And you know what I learned? That I should read inspiring stories from the source instead of it being regurgitated by a life coach who is only trying to guilt me.

Yes, that actually sounds like a great idea, silly me for not realizing it sooner.
Profile Image for Hannah Stowe.
154 reviews3 followers
January 25, 2020
I was assigned this in a professional development course and I didn't feel as though the contents were new or innovative enough to warrant the repackaging. In addition the author packed this book full with lots of pleas to watch her videos, visit her site, attend her conferences, and share this book with as many people as possible. I am happy for her success, good for her, however I am not interested in being used to further her media 'empire'.
Profile Image for abdelali.
25 reviews3 followers
September 27, 2019
Just another self-help book!!
This book focuses a lot on things like other self-help book. They tell you can succeed in your life and achieve you goals by just saying their made-up phrases (everything is figureoutable)
It seems good source for someone who has just started developing themselves.
And it is so boring for people who read a lot of self-help books.
Profile Image for Dawn.
231 reviews
February 11, 2020
Wow! How have I not watched Marie TV before or even heard of Marie Forleo? She is a powerhouse in business, coaching, and life in general. A new media mogul and business woman to be reckoned with. This book makes last year’s popular Girl, Wash Your Face by Rachel Hollis read like a YA magazine article. 🙃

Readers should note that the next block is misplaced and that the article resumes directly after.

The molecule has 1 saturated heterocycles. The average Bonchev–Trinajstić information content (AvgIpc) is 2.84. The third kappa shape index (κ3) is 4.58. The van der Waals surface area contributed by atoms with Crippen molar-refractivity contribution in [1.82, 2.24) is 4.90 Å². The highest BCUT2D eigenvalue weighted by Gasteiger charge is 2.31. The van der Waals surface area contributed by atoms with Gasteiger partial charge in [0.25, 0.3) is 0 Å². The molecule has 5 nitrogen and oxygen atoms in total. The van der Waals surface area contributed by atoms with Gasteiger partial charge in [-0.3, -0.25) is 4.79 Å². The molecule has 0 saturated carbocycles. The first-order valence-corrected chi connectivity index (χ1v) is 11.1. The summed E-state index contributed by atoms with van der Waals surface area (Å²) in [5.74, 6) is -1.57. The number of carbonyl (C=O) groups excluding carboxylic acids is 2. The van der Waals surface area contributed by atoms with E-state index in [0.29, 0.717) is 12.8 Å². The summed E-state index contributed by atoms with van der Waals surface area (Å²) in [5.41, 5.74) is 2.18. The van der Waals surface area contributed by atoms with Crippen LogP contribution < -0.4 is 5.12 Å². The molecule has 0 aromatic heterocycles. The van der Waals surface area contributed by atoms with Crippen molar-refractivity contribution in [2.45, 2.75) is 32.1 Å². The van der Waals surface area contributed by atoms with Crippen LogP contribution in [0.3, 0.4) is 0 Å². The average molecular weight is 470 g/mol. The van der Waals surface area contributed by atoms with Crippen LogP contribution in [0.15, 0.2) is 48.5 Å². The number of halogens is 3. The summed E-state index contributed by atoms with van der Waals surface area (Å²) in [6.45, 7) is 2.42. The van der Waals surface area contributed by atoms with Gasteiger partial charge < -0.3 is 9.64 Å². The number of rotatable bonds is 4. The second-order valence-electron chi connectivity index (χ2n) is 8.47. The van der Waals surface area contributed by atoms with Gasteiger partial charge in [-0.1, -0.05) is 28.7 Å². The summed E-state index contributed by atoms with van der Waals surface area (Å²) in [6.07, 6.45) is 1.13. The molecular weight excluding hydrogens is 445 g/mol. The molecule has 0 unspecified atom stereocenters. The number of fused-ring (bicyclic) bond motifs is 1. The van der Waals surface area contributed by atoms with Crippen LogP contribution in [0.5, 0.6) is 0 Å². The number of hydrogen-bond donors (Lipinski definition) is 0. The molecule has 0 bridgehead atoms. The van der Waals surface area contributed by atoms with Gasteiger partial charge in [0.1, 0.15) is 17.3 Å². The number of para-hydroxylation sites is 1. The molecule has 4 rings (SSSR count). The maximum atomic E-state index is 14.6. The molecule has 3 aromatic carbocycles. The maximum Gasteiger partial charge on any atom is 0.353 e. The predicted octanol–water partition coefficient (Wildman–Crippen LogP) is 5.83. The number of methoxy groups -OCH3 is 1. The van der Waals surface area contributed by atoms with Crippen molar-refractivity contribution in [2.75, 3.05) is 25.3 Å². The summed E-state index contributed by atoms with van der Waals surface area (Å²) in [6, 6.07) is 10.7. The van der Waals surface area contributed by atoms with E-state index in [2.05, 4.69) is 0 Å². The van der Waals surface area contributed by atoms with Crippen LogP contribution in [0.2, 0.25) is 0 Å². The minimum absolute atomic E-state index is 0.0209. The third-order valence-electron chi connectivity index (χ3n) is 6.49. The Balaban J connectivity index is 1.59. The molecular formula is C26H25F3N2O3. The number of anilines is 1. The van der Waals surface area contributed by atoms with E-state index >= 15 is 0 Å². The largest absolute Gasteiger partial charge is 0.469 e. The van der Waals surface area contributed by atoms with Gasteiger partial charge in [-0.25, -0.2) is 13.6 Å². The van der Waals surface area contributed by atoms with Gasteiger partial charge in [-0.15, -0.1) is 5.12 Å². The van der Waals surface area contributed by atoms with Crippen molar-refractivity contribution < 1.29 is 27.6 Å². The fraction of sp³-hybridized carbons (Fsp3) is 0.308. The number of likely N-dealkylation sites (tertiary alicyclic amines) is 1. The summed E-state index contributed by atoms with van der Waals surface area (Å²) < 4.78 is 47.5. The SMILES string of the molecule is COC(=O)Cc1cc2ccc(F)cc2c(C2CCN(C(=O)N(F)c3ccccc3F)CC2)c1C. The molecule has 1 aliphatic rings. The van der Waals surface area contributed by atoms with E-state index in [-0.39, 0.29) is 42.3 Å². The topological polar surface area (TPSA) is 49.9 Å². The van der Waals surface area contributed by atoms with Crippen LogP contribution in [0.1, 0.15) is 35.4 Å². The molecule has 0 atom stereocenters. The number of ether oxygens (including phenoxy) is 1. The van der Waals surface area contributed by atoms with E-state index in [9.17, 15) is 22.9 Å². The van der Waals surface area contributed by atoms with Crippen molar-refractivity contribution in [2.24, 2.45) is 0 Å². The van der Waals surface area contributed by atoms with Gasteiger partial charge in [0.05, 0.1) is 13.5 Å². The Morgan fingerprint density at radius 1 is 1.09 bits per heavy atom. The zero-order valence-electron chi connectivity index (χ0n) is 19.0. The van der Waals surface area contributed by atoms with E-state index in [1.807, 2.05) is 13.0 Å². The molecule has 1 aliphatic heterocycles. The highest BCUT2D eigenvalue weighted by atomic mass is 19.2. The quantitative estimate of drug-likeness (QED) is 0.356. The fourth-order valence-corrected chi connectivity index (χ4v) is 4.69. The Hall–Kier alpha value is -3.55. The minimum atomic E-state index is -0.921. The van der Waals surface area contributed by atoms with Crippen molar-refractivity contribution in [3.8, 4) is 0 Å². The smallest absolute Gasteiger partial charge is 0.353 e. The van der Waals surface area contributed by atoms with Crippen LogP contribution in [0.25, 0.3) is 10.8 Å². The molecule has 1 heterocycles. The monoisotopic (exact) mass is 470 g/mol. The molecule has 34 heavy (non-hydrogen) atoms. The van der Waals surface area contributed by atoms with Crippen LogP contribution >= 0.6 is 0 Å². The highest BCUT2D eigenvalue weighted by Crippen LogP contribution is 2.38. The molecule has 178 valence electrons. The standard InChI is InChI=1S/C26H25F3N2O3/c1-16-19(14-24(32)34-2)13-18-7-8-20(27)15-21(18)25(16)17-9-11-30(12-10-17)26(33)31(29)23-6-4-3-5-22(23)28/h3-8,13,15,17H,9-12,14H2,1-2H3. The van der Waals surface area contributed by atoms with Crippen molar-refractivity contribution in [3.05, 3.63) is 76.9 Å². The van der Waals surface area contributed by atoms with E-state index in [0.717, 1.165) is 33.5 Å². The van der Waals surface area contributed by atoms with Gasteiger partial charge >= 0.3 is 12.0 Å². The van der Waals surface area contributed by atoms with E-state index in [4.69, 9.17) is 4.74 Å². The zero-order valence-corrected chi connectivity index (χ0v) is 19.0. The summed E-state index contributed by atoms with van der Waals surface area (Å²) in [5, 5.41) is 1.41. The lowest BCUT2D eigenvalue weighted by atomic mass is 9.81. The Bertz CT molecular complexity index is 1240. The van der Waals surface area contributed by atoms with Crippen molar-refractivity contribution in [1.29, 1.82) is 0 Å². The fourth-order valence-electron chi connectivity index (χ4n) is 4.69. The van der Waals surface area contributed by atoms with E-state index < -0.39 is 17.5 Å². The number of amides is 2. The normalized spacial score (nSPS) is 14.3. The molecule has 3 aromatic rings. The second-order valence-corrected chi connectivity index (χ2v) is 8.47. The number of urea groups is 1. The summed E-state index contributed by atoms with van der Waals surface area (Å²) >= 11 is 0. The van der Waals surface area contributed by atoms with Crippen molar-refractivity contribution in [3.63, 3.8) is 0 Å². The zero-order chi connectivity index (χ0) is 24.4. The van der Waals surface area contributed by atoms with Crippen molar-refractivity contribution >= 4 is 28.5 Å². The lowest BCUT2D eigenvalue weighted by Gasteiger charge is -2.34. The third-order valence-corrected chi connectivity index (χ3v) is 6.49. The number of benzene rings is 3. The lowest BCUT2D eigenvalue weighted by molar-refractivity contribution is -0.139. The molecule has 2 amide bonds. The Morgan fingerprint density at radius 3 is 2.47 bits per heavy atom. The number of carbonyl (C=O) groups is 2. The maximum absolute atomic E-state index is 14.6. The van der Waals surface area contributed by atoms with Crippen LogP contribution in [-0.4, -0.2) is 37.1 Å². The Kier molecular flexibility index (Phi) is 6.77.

I dislike the genre title of ‘self-help’ books as it has a negative connotation to me and most others I presume. I like to call it self-improvement or self-progress. I am always growing and learning and pushing myself to try and learn new things. Marie takes this concept, and the self doubt and struggles we all face with many things in life, and gives you a game plan on how to conquer goals and make progress in any area of your life because EVERYTHING IS FIGUREOUTABLE! This is my new mantra of the year! Her wise mother taught her this at a young age and it stuck. Her story alone is inspiring plus the others she shares. Don’t miss this one!
Profile Image for Brett.